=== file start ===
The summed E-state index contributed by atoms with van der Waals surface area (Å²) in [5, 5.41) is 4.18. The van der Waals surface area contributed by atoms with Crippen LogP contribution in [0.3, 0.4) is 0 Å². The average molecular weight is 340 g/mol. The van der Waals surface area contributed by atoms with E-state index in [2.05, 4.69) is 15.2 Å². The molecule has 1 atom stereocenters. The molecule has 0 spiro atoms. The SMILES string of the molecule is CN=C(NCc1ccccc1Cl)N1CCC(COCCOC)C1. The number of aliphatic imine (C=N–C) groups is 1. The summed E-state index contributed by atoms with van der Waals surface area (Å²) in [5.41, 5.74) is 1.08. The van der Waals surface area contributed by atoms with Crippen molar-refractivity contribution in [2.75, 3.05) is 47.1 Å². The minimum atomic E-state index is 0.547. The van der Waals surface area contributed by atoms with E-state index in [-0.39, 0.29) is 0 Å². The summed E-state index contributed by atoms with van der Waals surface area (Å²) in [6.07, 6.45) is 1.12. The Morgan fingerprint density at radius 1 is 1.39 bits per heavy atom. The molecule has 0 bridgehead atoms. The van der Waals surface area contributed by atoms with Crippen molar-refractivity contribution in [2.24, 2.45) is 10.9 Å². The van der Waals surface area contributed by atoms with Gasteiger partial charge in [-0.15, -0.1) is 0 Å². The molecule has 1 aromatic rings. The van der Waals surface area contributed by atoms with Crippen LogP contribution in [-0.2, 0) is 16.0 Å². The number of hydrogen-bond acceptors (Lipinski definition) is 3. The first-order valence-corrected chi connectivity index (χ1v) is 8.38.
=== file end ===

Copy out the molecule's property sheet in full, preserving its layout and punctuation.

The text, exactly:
The summed E-state index contributed by atoms with van der Waals surface area (Å²) in [5, 5.41) is 4.18. The van der Waals surface area contributed by atoms with Crippen LogP contribution in [0.3, 0.4) is 0 Å². The average molecular weight is 340 g/mol. The van der Waals surface area contributed by atoms with E-state index in [2.05, 4.69) is 15.2 Å². The molecule has 1 atom stereocenters. The molecule has 0 spiro atoms. The SMILES string of the molecule is CN=C(NCc1ccccc1Cl)N1CCC(COCCOC)C1. The number of aliphatic imine (C=N–C) groups is 1. The summed E-state index contributed by atoms with van der Waals surface area (Å²) in [5.41, 5.74) is 1.08. The van der Waals surface area contributed by atoms with Crippen molar-refractivity contribution in [2.75, 3.05) is 47.1 Å². The minimum atomic E-state index is 0.547. The van der Waals surface area contributed by atoms with E-state index in [-0.39, 0.29) is 0 Å². The summed E-state index contributed by atoms with van der Waals surface area (Å²) in [6.07, 6.45) is 1.12. The Morgan fingerprint density at radius 1 is 1.39 bits per heavy atom. The molecule has 0 bridgehead atoms. The van der Waals surface area contributed by atoms with Crippen molar-refractivity contribution in [2.24, 2.45) is 10.9 Å². The van der Waals surface area contributed by atoms with Gasteiger partial charge in [-0.15, -0.1) is 0 Å². The molecule has 1 aromatic rings. The van der Waals surface area contributed by atoms with Crippen LogP contribution in [-0.2, 0) is 16.0 Å². The number of hydrogen-bond acceptors (Lipinski definition) is 3. The first-order valence-corrected chi connectivity index (χ1v) is 8.38.